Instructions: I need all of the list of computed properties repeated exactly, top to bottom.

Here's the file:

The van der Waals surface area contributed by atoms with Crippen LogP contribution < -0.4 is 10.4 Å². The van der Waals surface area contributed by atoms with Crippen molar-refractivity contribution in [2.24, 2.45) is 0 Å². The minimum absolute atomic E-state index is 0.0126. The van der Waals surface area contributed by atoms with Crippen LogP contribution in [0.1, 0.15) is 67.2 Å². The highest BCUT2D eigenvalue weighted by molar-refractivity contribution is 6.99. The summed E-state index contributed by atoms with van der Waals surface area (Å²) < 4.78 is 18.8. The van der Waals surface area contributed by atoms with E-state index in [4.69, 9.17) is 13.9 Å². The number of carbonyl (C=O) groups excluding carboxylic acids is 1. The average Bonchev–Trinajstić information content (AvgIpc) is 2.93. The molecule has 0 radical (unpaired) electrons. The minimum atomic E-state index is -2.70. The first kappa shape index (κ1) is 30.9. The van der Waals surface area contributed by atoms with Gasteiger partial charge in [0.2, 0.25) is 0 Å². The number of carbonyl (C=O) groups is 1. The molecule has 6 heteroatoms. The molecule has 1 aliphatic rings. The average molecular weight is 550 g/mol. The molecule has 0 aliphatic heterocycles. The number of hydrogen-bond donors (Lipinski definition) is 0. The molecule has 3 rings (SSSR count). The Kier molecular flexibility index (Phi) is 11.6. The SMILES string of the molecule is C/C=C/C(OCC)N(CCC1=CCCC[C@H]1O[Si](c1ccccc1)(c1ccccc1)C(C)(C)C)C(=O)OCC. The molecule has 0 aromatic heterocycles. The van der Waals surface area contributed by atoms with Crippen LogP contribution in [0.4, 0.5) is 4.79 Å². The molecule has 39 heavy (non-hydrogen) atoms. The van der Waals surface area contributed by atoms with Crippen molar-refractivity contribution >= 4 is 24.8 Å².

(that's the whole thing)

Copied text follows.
The van der Waals surface area contributed by atoms with Crippen LogP contribution < -0.4 is 10.4 Å². The van der Waals surface area contributed by atoms with Crippen molar-refractivity contribution in [2.24, 2.45) is 0 Å². The minimum absolute atomic E-state index is 0.0126. The van der Waals surface area contributed by atoms with Crippen LogP contribution in [0.1, 0.15) is 67.2 Å². The highest BCUT2D eigenvalue weighted by molar-refractivity contribution is 6.99. The summed E-state index contributed by atoms with van der Waals surface area (Å²) < 4.78 is 18.8. The van der Waals surface area contributed by atoms with E-state index in [4.69, 9.17) is 13.9 Å². The number of carbonyl (C=O) groups excluding carboxylic acids is 1. The average Bonchev–Trinajstić information content (AvgIpc) is 2.93. The molecule has 0 radical (unpaired) electrons. The minimum atomic E-state index is -2.70. The first kappa shape index (κ1) is 30.9. The van der Waals surface area contributed by atoms with Gasteiger partial charge in [0.2, 0.25) is 0 Å². The number of carbonyl (C=O) groups is 1. The molecule has 6 heteroatoms. The molecule has 1 aliphatic rings. The average molecular weight is 550 g/mol. The molecule has 0 aliphatic heterocycles. The number of hydrogen-bond donors (Lipinski definition) is 0. The molecule has 3 rings (SSSR count). The Kier molecular flexibility index (Phi) is 11.6. The SMILES string of the molecule is C/C=C/C(OCC)N(CCC1=CCCC[C@H]1O[Si](c1ccccc1)(c1ccccc1)C(C)(C)C)C(=O)OCC. The molecule has 0 aromatic heterocycles. The van der Waals surface area contributed by atoms with Crippen LogP contribution in [0.4, 0.5) is 4.79 Å². The molecule has 39 heavy (non-hydrogen) atoms. The van der Waals surface area contributed by atoms with Crippen molar-refractivity contribution >= 4 is 24.8 Å².